California Department of Transportation

DIB 83 - 1.1 Introduction


  1.1.1 Objectives
  1.1.2 Organization
  1.1.3 Overview of Problem

1.1 Introduction

1.1.1 Objectives

Numerous documents and publications have already been written on the issue of culvert repair. The primary purpose of this Design Information Bulletin (D.I.B.) is to supplement the 1995 Federal Highway Administration Publication ‘Culvert Repair Practices Manual-Volumes 1 and 2’ (refer to on-line FHWA Hydraulics publications: ), highlight areas of general concern, and reference other appropriate documentation to provide information, guidelines and alternatives for the cost-effective repair, rehabilitation, strengthening or retrofit upgrade of culverts and storm drains as described in Indices 806.2 and 838.1 of the Highway Design Manual (HDM). In addition, information contained in this D.I.B. supersedes D.I.B. No. 76 “Culvert Rehabilitation using Plastic Pipe Liners” dated January 1, 1995.

This D.I.B. is intended to be of assistance to design, maintenance, hydraulic and structural engineers who are responsible for decisions regarding maintenance, repair, rehabilitation, retrofit upgrading, and replacing highway culverts.

Many new products and techniques have been developed that often make complete replacement with open cut unnecessary. When used appropriately, these new products and techniques can benefit the Department in terms of increased mobility, cost, and safety to both the public and contractors. This D.I.B. is intended to build a collection of procedures that are cost-effective for their location and that will meet the needs of their particular area.

1.1.2 Organization

This D.I.B. is organized into twelve sections:

  • Index 1.1 provides an introduction, purpose, target audience, and a general overview of problem.

  • Index 2.1 reviews the most common materials used in culvert conduits and associated Highway Design Manual (HDM) references for material selection and service life. It provides general discussions on the behavior of rigid and flexible pipe and references the appropriate Caltrans standards for excavation, backfill and installation. Service life for culvert rehabilitation is also discussed in conjunction with various geotechnical factors, which include: pH, resistivity, chloride and sulfate concentration of the surrounding soil and water, and abrasion potential.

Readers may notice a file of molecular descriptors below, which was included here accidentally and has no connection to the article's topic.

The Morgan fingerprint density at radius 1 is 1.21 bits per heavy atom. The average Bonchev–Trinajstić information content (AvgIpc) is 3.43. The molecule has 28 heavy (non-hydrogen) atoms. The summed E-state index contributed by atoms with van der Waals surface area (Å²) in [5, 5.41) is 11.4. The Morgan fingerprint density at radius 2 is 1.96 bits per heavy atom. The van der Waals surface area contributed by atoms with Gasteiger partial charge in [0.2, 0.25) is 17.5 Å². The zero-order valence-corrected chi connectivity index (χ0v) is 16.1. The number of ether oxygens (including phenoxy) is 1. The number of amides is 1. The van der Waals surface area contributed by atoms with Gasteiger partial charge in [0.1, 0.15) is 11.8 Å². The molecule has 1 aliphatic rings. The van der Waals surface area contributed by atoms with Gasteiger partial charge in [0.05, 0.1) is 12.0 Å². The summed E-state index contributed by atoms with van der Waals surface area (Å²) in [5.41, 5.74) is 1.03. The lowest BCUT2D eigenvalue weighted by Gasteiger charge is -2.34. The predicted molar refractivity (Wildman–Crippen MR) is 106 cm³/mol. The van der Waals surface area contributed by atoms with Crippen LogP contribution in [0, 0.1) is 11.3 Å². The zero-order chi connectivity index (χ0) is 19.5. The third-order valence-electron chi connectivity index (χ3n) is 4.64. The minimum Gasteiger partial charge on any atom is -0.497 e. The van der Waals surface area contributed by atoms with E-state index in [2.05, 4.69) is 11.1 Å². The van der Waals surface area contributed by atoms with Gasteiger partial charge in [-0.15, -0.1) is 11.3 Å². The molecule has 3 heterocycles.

• Index 3.1 discusses problem identification and assessment through field inspection.

  • Index 4.1 outlines culvert end treatment and other appurtenant structure repairs and retrofit improvements for headwalls, endwalls, wingwalls and outfall works.

  • Index 5.1 outlines various types of problems that can be encountered in culvert barrels and presents guidelines and information on procedures for the associated repairs.

  • Index 6.1 provides information on general culvert rehabilitation techniques. This section discusses Caltrans host pipe structural philosophy, grouting voids and provides a comprehensive outline of the various rehabilitation families and techniques.

  • Index 7.1 discusses the following influencing factors that should be considered: hydrology, hydraulics, safety, environmental, host pipe dimensions and irregularities, and headquarters assistance/approval for large diameter plastic liners and pipe replacement using Trenchless Excavation Construction (TEC) methods.

  • Index 8.1 provides a summary table and references for comparison of the various alternative rehabilitation techniques and guidance on the overall process.

  • Index 9.1 discusses replacement; the decision process used to determine whether to repair or replace. Open cut and a comprehensive listing of the various trenchless replacement systems are provided, along with other considerations for TEC.

  • Index 10.1 discusses Caltrans New Product Approval Process and construction evaluated experimental feature program and appropriate headquarters contacts.

  • Index 11.1 Identifies some other considerations that should be taken into account when analyzing alternatives to repair and/or replace culverts.

  • Index 12.1 provides supplemental information on; butt fusion procedures, Caltrans New Product Approval Process, culvert inspection, corrosion and crack repair in concrete pipe. Also provided are sources of repair information, industry contacts, cured in place pipe (CIPP) guidance for resident engineers, and some large diameter metal pipe repair case studies.

1.1.3 Overview of Problem

Culverts are an integral part of the highway system, and like other parts of the system they are subject to deterioration. Currently, culverts functionally classified as bridges (see Index 62.2 (2) of the HDM) are inspected at least every two years. In 2005 the Department initiated a statewide culvert inspection program resourced through maintenance. Camera equipped vehicles for culvert inspection are available in every District.  See Index 3.1.1. However, culvert repair work is frequently approached strictly as a maintenance problem without consideration of the underlying structural or hydraulic conditions from which the deterioration originates. Surveys performed recently have shown relatively high percentages of culverts in need of at least some form of repair.

Because of the large number of aging culverts in use today, the Department is faced with a major expense in repairing, rehabilitating, and replacing culverts as they reach the end of their design service life.

To date, there has been limited written guidance available within the Department on the topic of how to rehabilitate culverts without disrupting traffic.

This page last updated August 20, 2011